In this paper we discuss smart contracts – computer programmes running on top of a blockchain. We start with some intuitive examples that demonstrate the concept of a smart contract and then consider the Ethereum platform, the most notable platform for decentralized applications. We also outline some applications of smart contracts and discuss associated risks.
In our daily life, contracts are valuable mechanisms to uphold the promises between individuals in a fair manner. By definition, a contract is a voluntary agreement between two or more parties that creates certain obligations and is intended to be enforceable by law. A smart contract is a form of digital contract.1 It contains a set of coded rules to which the parties to that smart contract agree and by which they must abide. This code is stored, replicated, and executed on a blockchain.2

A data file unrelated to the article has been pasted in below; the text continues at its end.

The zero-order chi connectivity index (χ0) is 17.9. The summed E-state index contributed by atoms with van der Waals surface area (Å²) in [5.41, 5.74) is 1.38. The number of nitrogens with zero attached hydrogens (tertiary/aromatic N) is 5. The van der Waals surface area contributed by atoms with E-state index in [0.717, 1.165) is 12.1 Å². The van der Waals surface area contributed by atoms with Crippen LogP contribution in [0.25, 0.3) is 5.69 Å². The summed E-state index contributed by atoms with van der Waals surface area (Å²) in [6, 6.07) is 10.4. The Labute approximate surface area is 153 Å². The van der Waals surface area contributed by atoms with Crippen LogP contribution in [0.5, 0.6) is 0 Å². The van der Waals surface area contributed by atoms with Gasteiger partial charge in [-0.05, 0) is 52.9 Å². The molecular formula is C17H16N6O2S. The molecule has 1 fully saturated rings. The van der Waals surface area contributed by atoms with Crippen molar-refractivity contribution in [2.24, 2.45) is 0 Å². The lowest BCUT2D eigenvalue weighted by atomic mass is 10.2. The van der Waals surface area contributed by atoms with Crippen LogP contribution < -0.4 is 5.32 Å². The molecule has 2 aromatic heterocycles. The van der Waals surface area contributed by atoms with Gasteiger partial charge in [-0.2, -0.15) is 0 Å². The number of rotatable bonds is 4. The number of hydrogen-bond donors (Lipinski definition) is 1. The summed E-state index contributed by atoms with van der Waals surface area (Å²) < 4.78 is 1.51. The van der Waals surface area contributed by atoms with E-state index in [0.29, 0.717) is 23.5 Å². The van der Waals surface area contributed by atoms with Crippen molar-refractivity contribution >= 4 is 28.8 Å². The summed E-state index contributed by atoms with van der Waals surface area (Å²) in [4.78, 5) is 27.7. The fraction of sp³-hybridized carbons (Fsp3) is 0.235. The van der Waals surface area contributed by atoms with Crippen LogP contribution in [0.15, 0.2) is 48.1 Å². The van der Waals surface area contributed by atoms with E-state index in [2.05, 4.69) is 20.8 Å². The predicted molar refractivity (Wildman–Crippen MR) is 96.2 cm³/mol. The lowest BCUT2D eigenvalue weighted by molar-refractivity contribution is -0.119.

Currently, the most prominent blockchain platform for writing smart contracts is Ethereum. Ethereum is an open-source, blockchain-based distributed computing platform that has its own currency (Ether) and that also provides several blockchain-based features including smart contracts. This paper will use the Ethereum framework to illustrate the functionality and implementation of smart contracts.3
1 The concept of digital contracts traces back to the mid-nineties when the term smart contract was first formally introduced by Nick Szabo: Nick Szabo, “The Idea of Smart Contracts”, (1997)
2 To learn more about Blockchain, please see our report: Blockchain and Its Applications to Cryptocurrencies. Global Risk Institute (June 4, 2018)
3 Note: There are other open-source and proprietary platforms that can support smart contracts